Northwoods Blue Ox x Northwoods Chablis female puppy gives her new owner a kiss.
A common question Jerry and I hear when a family picks up their eight-week-old puppy is: “Aren’t you sad to see your puppies go?”
It seems such an innocent question but, as with many things, the real answer is complex.
First of all, it’s our business. Even though we train dogs, guide hunters and sell gear, a key component of Northwoods Bird Dogs is breeding dogs, whelping litters and selling puppies.
The reason we’re in this business, though, is because we love dogs and sometimes it is difficult when puppy dispersal time comes around. For whatever reason, a certain puppy will become a favorite of Jerry’s or I’ll fall hard for the littlest male or the perkiest female. In fact, I still remember very special puppies from years ago…puppies we named Lily, Linus, Moxie, Cotton, Pete, Peanut, Zeus and Jingles.
Northwoods Blue Ox x Northwoods Chardonnay female puppy takes a nap on her new owner.
Ultimately, the whole thing becomes a win-win-win situation: Jerry and I make a living, the new owners gain a treasured pet/hunting companion and the puppy has a great life.
To borrow from Ina Garten, how gratifying is that?
P.S. I’m happy to report that puppies from our three litters this year seem to be relishing their new lives. Many thanks to the Gudenkauf, Blomberg and Rader families for sharing these photos.
Blue Shaquille x Snyder’s Liz female puppy loves rides in her family’s boat.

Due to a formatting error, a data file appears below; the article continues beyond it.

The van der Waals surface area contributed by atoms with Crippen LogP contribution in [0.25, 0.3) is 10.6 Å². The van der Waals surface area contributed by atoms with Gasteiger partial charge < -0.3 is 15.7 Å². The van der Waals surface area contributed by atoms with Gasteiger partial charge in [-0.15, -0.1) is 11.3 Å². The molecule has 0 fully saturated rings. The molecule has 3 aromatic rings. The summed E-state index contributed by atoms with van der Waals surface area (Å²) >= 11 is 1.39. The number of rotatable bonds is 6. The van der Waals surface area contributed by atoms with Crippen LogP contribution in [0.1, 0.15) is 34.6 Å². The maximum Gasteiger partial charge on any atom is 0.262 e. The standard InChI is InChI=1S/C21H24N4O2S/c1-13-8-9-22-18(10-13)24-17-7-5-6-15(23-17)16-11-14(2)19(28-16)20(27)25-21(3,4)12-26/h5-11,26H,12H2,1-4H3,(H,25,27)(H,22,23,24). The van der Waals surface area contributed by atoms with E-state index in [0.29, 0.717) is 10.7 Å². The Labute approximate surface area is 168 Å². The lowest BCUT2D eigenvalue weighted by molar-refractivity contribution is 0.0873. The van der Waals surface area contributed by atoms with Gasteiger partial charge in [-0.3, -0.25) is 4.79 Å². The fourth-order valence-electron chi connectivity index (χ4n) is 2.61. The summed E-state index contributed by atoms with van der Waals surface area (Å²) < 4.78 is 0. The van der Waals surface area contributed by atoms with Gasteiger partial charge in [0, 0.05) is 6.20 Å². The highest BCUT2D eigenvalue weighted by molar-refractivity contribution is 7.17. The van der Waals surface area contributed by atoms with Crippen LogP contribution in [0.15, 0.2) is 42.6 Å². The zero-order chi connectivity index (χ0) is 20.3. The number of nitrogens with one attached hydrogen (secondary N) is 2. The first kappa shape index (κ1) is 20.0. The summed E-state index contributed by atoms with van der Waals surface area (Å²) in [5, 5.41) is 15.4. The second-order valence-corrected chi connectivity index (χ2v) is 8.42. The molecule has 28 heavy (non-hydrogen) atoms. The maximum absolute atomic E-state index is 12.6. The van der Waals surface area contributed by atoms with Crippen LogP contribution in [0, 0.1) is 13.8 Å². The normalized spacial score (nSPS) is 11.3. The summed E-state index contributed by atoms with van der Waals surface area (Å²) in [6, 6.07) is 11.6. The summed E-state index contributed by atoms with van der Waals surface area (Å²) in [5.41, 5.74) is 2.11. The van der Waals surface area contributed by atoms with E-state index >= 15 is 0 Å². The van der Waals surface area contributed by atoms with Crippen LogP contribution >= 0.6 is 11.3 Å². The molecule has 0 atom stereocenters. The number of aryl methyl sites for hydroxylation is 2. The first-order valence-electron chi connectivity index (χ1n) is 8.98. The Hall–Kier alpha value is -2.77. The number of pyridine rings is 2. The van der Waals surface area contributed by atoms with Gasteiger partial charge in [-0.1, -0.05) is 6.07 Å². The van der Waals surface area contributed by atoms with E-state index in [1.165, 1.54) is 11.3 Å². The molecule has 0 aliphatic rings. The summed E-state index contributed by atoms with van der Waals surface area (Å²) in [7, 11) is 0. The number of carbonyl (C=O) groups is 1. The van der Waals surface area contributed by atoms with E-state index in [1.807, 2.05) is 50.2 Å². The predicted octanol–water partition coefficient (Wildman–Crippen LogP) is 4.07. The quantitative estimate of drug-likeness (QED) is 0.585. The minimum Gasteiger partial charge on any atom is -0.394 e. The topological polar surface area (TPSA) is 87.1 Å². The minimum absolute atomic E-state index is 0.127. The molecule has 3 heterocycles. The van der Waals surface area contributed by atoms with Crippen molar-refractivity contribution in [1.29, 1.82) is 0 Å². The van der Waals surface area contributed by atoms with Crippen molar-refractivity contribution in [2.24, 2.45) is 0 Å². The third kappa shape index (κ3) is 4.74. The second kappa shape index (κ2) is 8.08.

Great things can be accomplished by prairie training in summer.
~ Jack Harper, Bird Dogs and Field Trials, 1983
There is no better place to evaluate a bird dog than on the prairies. In this vast open countryside, every move the dog makes can be followed and analyzed. You see how the dog uses the wind and what objectives it chooses to hunt. Often the temperatures are warm and the ground is hard so you learn how the dog copes with stress and how much desire and heart it possesses. Plus, an inefficient gait, unattractive carriage or poor ground application can’t be hidden.
This summer as usual, my good friend and training partner, Frank LaNasa, and I head out to a camp we’ve had in North Dakota for 13 years. We spend long weekends working our small strings of dogs from horseback. Our days are lengthy ones that start at 4:30 in the morning and end after dark but we love it.
Northwoods Lager points in the foreground while Frank handles his dog Northwoods Nirvana.
Running side by side with some of the very best dogs is an excellent way to observe and learn. Frank’s string is as good a yardstick as can be found. His five includes two female pointer champions, CH Homemade and CH Lil’ Miss Sunshine, a pointer male True Confidence and setters Houston’s Blackjack and Northwoods Nirvana.
Our string consists of five setters—Northwoods Highclass Kate (owned by Barry Frieler), Northwoods Lager (Jim Bires), Northwoods Parmigiano (Paul Hauge), Northwoods Grits (Bob Senkler) and Snyder’s Liz (Steve Snyder)—and Betsy and I own the lone pointer, Northwoods Vixen.
A more spectacular place to train dogs can’t be found. And if the dog work doesn’t attract your attention, the vistas surely will.
Northwoods Highclass Kate.
Blue Silk, CH First Rate x CH Blue Streak, 12 years of age. Photo by Chris Mathan.
Jerry and I are delighted with our new website. Chris Mathan of The Sportsman’s Cabinet did a superb job not only of managing the nearly year-long project but also designing each minute detail and shooting all the photographs. In our opinion, she is one of the top web designers in the country.
A prime motivation for this big undertaking was software-related. Our old site ran on a clunky, outdated platform with limited customer service. Too, we needed the ability to easily and quickly update all our pages without a major undertaking. Chris and her team moved everything to new content management software called WordPress.